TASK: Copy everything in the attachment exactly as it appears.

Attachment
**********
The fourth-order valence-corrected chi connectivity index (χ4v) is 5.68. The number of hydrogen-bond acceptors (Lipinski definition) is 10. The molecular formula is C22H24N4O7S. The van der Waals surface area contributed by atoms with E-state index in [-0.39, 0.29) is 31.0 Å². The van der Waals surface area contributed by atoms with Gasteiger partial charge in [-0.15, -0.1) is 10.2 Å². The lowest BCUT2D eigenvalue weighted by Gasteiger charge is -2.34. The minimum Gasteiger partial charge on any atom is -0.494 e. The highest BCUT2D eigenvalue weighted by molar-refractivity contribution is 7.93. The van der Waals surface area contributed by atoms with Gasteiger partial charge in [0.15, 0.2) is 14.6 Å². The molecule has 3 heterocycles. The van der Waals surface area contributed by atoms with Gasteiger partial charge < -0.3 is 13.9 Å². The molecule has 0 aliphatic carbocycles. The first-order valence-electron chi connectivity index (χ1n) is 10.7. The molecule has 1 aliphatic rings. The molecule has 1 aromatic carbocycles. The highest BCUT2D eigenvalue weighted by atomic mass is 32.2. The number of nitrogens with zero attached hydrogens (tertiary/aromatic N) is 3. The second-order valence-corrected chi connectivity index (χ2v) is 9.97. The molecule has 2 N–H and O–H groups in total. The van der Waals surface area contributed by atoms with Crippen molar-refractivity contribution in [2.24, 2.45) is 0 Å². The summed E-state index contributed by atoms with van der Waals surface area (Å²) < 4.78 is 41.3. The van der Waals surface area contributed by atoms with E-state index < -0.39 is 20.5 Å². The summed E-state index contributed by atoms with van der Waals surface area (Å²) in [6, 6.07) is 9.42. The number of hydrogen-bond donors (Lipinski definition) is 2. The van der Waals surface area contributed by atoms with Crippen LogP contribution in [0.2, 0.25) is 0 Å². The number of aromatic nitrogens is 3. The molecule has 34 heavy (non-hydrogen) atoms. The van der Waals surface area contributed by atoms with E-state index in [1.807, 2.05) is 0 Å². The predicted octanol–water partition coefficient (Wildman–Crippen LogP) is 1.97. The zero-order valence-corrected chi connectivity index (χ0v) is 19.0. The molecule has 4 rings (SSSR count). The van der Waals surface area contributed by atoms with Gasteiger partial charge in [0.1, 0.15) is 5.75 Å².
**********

The fourth-order valence-corrected chi connectivity index (χ4v) is 5.68. The number of hydrogen-bond acceptors (Lipinski definition) is 10. The molecular formula is C22H24N4O7S. The van der Waals surface area contributed by atoms with E-state index in [-0.39, 0.29) is 31.0 Å². The van der Waals surface area contributed by atoms with Gasteiger partial charge in [-0.15, -0.1) is 10.2 Å². The lowest BCUT2D eigenvalue weighted by Gasteiger charge is -2.34. The minimum Gasteiger partial charge on any atom is -0.494 e. The highest BCUT2D eigenvalue weighted by molar-refractivity contribution is 7.93. The van der Waals surface area contributed by atoms with Gasteiger partial charge in [0.15, 0.2) is 14.6 Å². The molecule has 3 heterocycles. The van der Waals surface area contributed by atoms with Gasteiger partial charge < -0.3 is 13.9 Å². The molecule has 0 aliphatic carbocycles. The first-order valence-electron chi connectivity index (χ1n) is 10.7. The molecule has 1 aliphatic rings. The molecule has 1 aromatic carbocycles. The highest BCUT2D eigenvalue weighted by atomic mass is 32.2. The number of nitrogens with zero attached hydrogens (tertiary/aromatic N) is 3. The second-order valence-corrected chi connectivity index (χ2v) is 9.97. The molecule has 2 N–H and O–H groups in total. The van der Waals surface area contributed by atoms with Crippen molar-refractivity contribution in [2.24, 2.45) is 0 Å². The summed E-state index contributed by atoms with van der Waals surface area (Å²) < 4.78 is 41.3. The van der Waals surface area contributed by atoms with E-state index < -0.39 is 20.5 Å². The summed E-state index contributed by atoms with van der Waals surface area (Å²) in [6, 6.07) is 9.42. The number of hydrogen-bond donors (Lipinski definition) is 2. The van der Waals surface area contributed by atoms with Crippen LogP contribution in [0.2, 0.25) is 0 Å². The number of aromatic nitrogens is 3. The molecule has 34 heavy (non-hydrogen) atoms. The van der Waals surface area contributed by atoms with E-state index in [1.807, 2.05) is 0 Å². The predicted octanol–water partition coefficient (Wildman–Crippen LogP) is 1.97. The zero-order valence-corrected chi connectivity index (χ0v) is 19.0. The molecule has 4 rings (SSSR count). The van der Waals surface area contributed by atoms with Gasteiger partial charge in [0.1, 0.15) is 5.75 Å².